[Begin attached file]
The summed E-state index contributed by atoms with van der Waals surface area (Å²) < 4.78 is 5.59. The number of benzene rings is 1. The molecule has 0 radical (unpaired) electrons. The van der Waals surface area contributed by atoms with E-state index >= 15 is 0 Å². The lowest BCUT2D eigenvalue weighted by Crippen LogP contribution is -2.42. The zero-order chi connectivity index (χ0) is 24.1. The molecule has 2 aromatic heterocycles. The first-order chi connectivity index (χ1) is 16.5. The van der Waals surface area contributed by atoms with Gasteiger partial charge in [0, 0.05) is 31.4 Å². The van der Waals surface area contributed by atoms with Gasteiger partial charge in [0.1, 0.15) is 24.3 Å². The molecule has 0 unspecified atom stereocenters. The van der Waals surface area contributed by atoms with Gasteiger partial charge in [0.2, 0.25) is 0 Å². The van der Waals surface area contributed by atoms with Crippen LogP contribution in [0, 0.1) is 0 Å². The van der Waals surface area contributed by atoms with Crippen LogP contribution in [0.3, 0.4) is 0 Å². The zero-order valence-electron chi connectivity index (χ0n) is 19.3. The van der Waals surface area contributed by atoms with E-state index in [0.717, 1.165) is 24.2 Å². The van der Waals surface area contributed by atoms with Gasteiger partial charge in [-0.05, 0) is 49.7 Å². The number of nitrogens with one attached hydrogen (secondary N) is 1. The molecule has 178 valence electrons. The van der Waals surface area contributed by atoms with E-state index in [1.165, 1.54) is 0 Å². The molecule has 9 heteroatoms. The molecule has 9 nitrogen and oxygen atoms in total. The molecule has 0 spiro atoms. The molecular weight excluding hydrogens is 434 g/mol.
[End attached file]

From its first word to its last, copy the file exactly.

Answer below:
The summed E-state index contributed by atoms with van der Waals surface area (Å²) < 4.78 is 5.59. The number of benzene rings is 1. The molecule has 0 radical (unpaired) electrons. The van der Waals surface area contributed by atoms with E-state index >= 15 is 0 Å². The lowest BCUT2D eigenvalue weighted by Crippen LogP contribution is -2.42. The zero-order chi connectivity index (χ0) is 24.1. The molecule has 2 aromatic heterocycles. The first-order chi connectivity index (χ1) is 16.5. The van der Waals surface area contributed by atoms with Gasteiger partial charge in [0, 0.05) is 31.4 Å². The van der Waals surface area contributed by atoms with Gasteiger partial charge in [0.1, 0.15) is 24.3 Å². The molecule has 0 unspecified atom stereocenters. The van der Waals surface area contributed by atoms with Gasteiger partial charge in [0.2, 0.25) is 0 Å². The van der Waals surface area contributed by atoms with Crippen LogP contribution in [0, 0.1) is 0 Å². The van der Waals surface area contributed by atoms with Crippen LogP contribution in [0.3, 0.4) is 0 Å². The zero-order valence-electron chi connectivity index (χ0n) is 19.3. The van der Waals surface area contributed by atoms with E-state index in [0.717, 1.165) is 24.2 Å². The van der Waals surface area contributed by atoms with Gasteiger partial charge in [-0.05, 0) is 49.7 Å². The number of nitrogens with one attached hydrogen (secondary N) is 1. The molecule has 178 valence electrons. The van der Waals surface area contributed by atoms with E-state index in [1.165, 1.54) is 0 Å². The molecule has 9 heteroatoms. The molecule has 9 nitrogen and oxygen atoms in total. The molecule has 0 spiro atoms. The molecular weight excluding hydrogens is 434 g/mol.